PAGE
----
“We looked all over the Southwest and fell in love with Arizona ― everything about it: the climate, the people. Most of all the diversity of the Sonoran Desert totally captivated us,” recalls Steege, who lives with Jennifer in downtown Scottsdale.
They started in Tucson, renovating doctors’ offices, dental clinics and homes, including that of singer Linda Ronstadt’s grandparents, which is now owned by her uncle and aunt.
They relocated to the Valley to work with Gerry Jones, who has designed and built many hillside homes in Paradise Valley and Carefree for clients such as Hugh Downs, Paul Harvey and the Darlington family.
“Gerry taught me the art and science of building complex desert homes on difficult sites utilizing the best materials and craftsmen,” Steege says. “Tim and I still embrace many of the methods and techniques taught by Gerry in our current projects.”
Larson, meanwhile, moved to Arizona in January 1985 with his wife, Carol ― she’s an elementary school teacher ― from native Ada, Minn., to join her parents, who had relocated here two years earlier, as well as to get away from northern winters and, at the same time, reap some of the carpentry work in the growing Valley. He and Carol are also Scottsdale residents.
Desert weather perfectly dovetailed his skills and aptitude: “I have always been a hands-on active type person, so that’s what I like about the construction field,” Larson says. “I like to see the progress that you can make every day. Every day is new and different. It is never monotonous.”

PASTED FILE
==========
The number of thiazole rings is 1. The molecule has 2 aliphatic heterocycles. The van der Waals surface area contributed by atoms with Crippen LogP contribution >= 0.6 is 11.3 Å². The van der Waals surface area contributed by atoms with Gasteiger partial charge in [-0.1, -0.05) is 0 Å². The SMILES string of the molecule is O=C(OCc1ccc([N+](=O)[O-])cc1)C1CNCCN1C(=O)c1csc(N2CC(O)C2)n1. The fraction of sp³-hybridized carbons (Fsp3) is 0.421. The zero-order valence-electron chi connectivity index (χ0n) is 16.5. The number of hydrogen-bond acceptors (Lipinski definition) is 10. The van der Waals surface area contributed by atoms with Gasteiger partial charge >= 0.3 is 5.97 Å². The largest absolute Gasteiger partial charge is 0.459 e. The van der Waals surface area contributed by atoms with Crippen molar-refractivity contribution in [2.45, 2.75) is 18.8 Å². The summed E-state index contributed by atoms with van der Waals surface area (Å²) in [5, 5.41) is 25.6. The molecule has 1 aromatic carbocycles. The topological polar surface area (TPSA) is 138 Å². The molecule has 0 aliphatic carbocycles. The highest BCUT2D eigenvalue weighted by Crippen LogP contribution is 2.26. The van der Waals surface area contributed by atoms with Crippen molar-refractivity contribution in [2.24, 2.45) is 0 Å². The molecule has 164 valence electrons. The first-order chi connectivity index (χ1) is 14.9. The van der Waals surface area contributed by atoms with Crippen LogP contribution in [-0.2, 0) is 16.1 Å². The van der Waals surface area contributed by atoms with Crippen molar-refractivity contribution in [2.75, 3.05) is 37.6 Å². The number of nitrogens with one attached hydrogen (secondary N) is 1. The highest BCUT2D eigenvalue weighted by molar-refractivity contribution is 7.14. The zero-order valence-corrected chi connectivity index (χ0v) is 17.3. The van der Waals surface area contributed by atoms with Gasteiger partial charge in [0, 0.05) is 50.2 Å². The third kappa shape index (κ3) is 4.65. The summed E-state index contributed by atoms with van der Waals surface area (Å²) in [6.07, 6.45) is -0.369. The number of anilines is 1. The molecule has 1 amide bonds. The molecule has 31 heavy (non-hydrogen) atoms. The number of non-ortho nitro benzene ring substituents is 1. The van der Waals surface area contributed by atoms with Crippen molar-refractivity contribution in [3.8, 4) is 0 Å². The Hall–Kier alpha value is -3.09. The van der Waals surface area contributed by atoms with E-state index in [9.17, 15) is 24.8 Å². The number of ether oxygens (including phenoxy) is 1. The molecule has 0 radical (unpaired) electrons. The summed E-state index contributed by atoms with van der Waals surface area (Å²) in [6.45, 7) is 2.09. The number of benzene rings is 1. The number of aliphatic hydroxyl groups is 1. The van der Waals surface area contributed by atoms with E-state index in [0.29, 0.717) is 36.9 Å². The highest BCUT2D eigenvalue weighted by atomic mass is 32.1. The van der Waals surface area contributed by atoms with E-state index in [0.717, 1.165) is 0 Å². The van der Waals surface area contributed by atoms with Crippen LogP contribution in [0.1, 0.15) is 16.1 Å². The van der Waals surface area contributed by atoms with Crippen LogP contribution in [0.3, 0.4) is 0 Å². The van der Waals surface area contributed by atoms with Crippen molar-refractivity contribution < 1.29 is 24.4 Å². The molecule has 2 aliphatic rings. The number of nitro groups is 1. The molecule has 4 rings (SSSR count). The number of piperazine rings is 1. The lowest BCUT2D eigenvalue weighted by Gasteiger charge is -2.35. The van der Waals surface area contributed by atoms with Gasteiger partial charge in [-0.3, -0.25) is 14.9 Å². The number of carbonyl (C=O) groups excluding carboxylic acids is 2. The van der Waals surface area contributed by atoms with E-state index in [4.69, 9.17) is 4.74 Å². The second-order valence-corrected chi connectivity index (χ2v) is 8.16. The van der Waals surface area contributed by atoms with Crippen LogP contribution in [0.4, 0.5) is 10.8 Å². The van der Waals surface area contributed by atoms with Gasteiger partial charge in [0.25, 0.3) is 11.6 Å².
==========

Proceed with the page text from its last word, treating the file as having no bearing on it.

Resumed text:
Integrity, Detail, Service
Start-up La Casa was Larson, the Steeges and one laborer. “We actually worked out of our homes and a trailer on site,” Steege recalls, noting that Jennifer was the office administrator for the first 10 years.
Mostly, the company did remodeling for the first eight years. In 1998, they built a large custom home. “After that, more new home opportunities came up, and since then we have been doing more new construction than remodeling,” Larson says.
Today, their core staff includes an additional eight employees, who handle municipal permits and reviews, cost analysis, value engineering, construction specifications, competitive bidding, sub-contractor and supplier selection, project management and administration.
An additional 50 to 100 personnel work in the field on projects. “Over the 20 years, we have gained experience selecting subcontractors,” Larson explains. “Just being the least expensive person isn’t always good. You have to know if a company has sufficient crews to handle the work. You also need to know their level of craftsmanship.”
He adds: “When we have a good subcontractor, we like to stick with them because they know what we like and dislike. Some subcontractors are good for a while and lose a key employee, and then we have problems. It’s a daily process of keeping good quality subcontractors.”
To do otherwise would be to shortcut clients ― a breach of the company’s mission of integrity, detail and service.
“Many of our clients may only build or renovate one home in their lifetime, and we want that experience to be positive and enjoyable,” Steege says. “Our daily reality is that we build dreams, and Tim and I, and the La Casa family, take that responsibility very seriously.”